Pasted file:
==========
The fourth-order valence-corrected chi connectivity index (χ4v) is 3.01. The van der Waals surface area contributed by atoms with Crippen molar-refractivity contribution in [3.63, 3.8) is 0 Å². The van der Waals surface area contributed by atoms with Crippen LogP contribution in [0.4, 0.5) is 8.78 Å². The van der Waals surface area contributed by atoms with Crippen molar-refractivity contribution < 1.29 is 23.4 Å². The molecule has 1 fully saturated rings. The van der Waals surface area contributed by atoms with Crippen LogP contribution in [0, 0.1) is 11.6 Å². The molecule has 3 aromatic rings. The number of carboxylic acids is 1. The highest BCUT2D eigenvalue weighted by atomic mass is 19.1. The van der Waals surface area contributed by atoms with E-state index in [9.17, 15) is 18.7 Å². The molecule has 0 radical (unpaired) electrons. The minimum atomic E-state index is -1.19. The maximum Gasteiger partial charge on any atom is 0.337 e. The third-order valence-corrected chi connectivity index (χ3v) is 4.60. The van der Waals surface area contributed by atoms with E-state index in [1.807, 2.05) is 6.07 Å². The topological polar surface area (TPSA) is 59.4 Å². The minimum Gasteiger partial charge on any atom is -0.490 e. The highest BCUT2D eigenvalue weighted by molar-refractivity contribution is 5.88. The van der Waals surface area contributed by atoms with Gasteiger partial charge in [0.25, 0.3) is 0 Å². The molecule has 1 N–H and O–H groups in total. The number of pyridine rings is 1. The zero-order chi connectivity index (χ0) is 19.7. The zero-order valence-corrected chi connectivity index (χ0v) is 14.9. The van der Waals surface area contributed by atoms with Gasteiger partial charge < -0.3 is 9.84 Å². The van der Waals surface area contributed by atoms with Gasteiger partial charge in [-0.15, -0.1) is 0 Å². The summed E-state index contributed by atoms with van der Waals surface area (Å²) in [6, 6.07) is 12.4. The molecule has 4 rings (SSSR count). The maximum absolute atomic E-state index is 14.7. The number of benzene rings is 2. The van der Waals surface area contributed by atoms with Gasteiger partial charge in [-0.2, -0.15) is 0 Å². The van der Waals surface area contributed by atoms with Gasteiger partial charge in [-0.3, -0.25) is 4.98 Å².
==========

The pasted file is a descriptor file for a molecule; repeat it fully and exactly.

The fourth-order valence-corrected chi connectivity index (χ4v) is 3.01. The van der Waals surface area contributed by atoms with Crippen molar-refractivity contribution in [3.63, 3.8) is 0 Å². The van der Waals surface area contributed by atoms with Crippen LogP contribution in [0.4, 0.5) is 8.78 Å². The van der Waals surface area contributed by atoms with Crippen molar-refractivity contribution < 1.29 is 23.4 Å². The molecule has 1 fully saturated rings. The van der Waals surface area contributed by atoms with Crippen LogP contribution in [0, 0.1) is 11.6 Å². The molecule has 3 aromatic rings. The number of carboxylic acids is 1. The highest BCUT2D eigenvalue weighted by atomic mass is 19.1. The van der Waals surface area contributed by atoms with E-state index in [9.17, 15) is 18.7 Å². The molecule has 0 radical (unpaired) electrons. The minimum atomic E-state index is -1.19. The maximum Gasteiger partial charge on any atom is 0.337 e. The third-order valence-corrected chi connectivity index (χ3v) is 4.60. The van der Waals surface area contributed by atoms with E-state index in [1.807, 2.05) is 6.07 Å². The topological polar surface area (TPSA) is 59.4 Å². The minimum Gasteiger partial charge on any atom is -0.490 e. The highest BCUT2D eigenvalue weighted by molar-refractivity contribution is 5.88. The van der Waals surface area contributed by atoms with Gasteiger partial charge in [0.25, 0.3) is 0 Å². The molecule has 1 N–H and O–H groups in total. The number of pyridine rings is 1. The zero-order chi connectivity index (χ0) is 19.7. The zero-order valence-corrected chi connectivity index (χ0v) is 14.9. The van der Waals surface area contributed by atoms with Gasteiger partial charge < -0.3 is 9.84 Å². The van der Waals surface area contributed by atoms with Gasteiger partial charge in [-0.15, -0.1) is 0 Å². The summed E-state index contributed by atoms with van der Waals surface area (Å²) in [6, 6.07) is 12.4. The molecule has 4 rings (SSSR count). The maximum absolute atomic E-state index is 14.7. The number of benzene rings is 2. The van der Waals surface area contributed by atoms with Gasteiger partial charge in [-0.2, -0.15) is 0 Å². The van der Waals surface area contributed by atoms with Gasteiger partial charge in [-0.3, -0.25) is 4.98 Å².